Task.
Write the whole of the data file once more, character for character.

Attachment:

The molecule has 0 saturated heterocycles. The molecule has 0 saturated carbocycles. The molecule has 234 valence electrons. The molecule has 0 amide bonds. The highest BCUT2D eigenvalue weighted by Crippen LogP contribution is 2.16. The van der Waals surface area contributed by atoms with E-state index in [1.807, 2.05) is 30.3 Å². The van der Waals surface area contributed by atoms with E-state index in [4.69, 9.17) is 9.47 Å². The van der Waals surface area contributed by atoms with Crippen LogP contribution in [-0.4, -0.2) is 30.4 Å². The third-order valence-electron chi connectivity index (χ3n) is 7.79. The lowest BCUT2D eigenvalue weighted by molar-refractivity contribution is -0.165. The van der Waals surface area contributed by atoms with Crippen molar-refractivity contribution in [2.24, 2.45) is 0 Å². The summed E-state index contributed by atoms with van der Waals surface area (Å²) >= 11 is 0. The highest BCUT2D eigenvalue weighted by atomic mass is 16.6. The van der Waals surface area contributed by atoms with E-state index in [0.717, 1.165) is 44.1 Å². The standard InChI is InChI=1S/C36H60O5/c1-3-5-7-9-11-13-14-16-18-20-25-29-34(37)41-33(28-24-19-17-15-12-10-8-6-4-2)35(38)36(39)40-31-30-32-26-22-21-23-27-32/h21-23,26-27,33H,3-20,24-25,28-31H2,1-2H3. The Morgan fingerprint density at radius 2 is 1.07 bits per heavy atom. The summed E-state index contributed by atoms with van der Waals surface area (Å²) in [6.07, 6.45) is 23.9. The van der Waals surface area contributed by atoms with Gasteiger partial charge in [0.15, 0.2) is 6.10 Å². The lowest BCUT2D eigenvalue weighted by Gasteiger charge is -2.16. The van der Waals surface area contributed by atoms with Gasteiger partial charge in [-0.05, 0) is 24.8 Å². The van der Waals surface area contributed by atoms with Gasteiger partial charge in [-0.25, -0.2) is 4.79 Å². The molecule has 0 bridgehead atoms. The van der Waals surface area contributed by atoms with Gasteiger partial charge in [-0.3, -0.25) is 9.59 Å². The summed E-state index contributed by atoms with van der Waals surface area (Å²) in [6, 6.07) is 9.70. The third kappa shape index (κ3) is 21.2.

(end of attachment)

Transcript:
The molecule has 0 saturated heterocycles. The molecule has 0 saturated carbocycles. The molecule has 234 valence electrons. The molecule has 0 amide bonds. The highest BCUT2D eigenvalue weighted by Crippen LogP contribution is 2.16. The van der Waals surface area contributed by atoms with E-state index in [1.807, 2.05) is 30.3 Å². The van der Waals surface area contributed by atoms with E-state index in [4.69, 9.17) is 9.47 Å². The van der Waals surface area contributed by atoms with Crippen LogP contribution in [-0.4, -0.2) is 30.4 Å². The third-order valence-electron chi connectivity index (χ3n) is 7.79. The lowest BCUT2D eigenvalue weighted by molar-refractivity contribution is -0.165. The van der Waals surface area contributed by atoms with Crippen molar-refractivity contribution in [2.24, 2.45) is 0 Å². The summed E-state index contributed by atoms with van der Waals surface area (Å²) >= 11 is 0. The highest BCUT2D eigenvalue weighted by atomic mass is 16.6. The van der Waals surface area contributed by atoms with E-state index in [0.717, 1.165) is 44.1 Å². The standard InChI is InChI=1S/C36H60O5/c1-3-5-7-9-11-13-14-16-18-20-25-29-34(37)41-33(28-24-19-17-15-12-10-8-6-4-2)35(38)36(39)40-31-30-32-26-22-21-23-27-32/h21-23,26-27,33H,3-20,24-25,28-31H2,1-2H3. The Morgan fingerprint density at radius 2 is 1.07 bits per heavy atom. The summed E-state index contributed by atoms with van der Waals surface area (Å²) in [6.07, 6.45) is 23.9. The van der Waals surface area contributed by atoms with Gasteiger partial charge in [0.15, 0.2) is 6.10 Å². The lowest BCUT2D eigenvalue weighted by Gasteiger charge is -2.16. The van der Waals surface area contributed by atoms with Gasteiger partial charge in [-0.05, 0) is 24.8 Å². The van der Waals surface area contributed by atoms with Gasteiger partial charge in [-0.25, -0.2) is 4.79 Å². The molecule has 0 bridgehead atoms. The van der Waals surface area contributed by atoms with Gasteiger partial charge in [-0.3, -0.25) is 9.59 Å². The summed E-state index contributed by atoms with van der Waals surface area (Å²) in [6, 6.07) is 9.70. The third kappa shape index (κ3) is 21.2.